However, what hypocrisy it will be for a country to elect a person who assaulted the very idea of democracy. If I may tweak Pat Utomi's recent comment "we need to crash this democracy," I will say "if Buhari can win this election, this democracy should be crashed." The reason is simple. If under OBJ, Yardy or now GEJ that democracy has being receiving insults, with Buhari it becomes an existential lie; a falsehood sprung into being that only needs a tranquilizer. No matter how arduous, Nigeria must move on. The most comforting idea for a disillusioned and weary soul is the idea of a messiah with a magic wand. Criss Angels may succeed in freaking the minds of teenagers and unsuspecting adults but the discerning mind is not confused. Buhari and Bakare are the Nigerian Criss Angels. They may have followers with vuvuzela and are always ready to blow it. But it does not deafen our ears from hearing that still voice chiming "danger, danger."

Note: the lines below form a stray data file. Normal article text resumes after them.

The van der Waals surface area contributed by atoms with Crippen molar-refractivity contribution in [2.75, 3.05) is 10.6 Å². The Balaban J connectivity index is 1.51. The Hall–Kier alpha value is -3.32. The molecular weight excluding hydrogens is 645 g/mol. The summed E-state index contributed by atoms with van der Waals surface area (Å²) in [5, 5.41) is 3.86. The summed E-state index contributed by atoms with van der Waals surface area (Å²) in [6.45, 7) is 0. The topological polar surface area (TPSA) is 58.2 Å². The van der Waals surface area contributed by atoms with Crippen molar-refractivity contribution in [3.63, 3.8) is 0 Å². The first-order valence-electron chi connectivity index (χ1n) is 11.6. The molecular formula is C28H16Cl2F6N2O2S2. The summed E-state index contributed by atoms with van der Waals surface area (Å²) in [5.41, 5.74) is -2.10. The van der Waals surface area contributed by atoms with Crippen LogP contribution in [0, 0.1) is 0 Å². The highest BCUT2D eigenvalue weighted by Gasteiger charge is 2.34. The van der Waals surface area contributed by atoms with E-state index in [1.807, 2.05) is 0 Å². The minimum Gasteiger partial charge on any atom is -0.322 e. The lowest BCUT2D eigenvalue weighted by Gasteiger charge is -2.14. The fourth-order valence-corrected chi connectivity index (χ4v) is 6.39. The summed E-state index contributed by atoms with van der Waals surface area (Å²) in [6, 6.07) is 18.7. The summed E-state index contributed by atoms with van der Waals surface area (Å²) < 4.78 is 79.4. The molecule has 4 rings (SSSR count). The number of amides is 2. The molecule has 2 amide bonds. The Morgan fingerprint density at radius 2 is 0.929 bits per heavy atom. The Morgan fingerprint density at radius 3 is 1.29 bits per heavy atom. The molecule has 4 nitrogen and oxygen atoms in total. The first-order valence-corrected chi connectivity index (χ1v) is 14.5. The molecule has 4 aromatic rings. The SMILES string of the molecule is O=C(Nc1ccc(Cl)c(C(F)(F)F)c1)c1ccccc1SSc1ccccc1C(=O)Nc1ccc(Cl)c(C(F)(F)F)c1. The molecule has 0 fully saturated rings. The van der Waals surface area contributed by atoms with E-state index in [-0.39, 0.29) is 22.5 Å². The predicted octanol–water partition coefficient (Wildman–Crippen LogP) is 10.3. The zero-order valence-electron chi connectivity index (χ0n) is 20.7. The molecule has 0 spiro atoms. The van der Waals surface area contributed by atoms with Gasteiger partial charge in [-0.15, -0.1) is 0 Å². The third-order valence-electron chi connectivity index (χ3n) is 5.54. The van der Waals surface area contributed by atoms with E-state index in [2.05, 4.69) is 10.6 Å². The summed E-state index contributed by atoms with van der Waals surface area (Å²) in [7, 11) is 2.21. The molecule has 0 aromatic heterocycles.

But despite all the vuvuzeling and endorsement from journalists, candidate Buhari does not scare us one bit; reason being that he lacks tactics as a politician. Any good politician cannot pontificate on the removal of immunity clause in a country where Governors have a near total control on who becomes a senator or House of Rep members. A good politician cannot, few weeks to the election, publicly make a pronouncement of questioning past leaders - OBJ, GEJ(supposedly) in a country where such leaders have control over a sizeable number of politicians and the electorate, even though he refused our questioning through Chukwudife Oputa. Buhari is not aware that in matters of self preservation, there are no limits to force.

OBJ with his influence in today's Nigerian politics can never allow a leader who accepts ab initio the idea of questioning him to emerge. Instead the whole process gets crashed. "How dare you publicly make a pronouncement of questioning the Ebora of Owu." You want to desecrate the Masquerade. Perhaps, the old man Buhari is heading for a crash - either as gate-crashing or crash-course. But my big warning to my fellow citizens is this: beware of gate-crashers. No matter how meek they appear, they are often so brazen and have been known to succeed in the end of stealing the chief celebrant.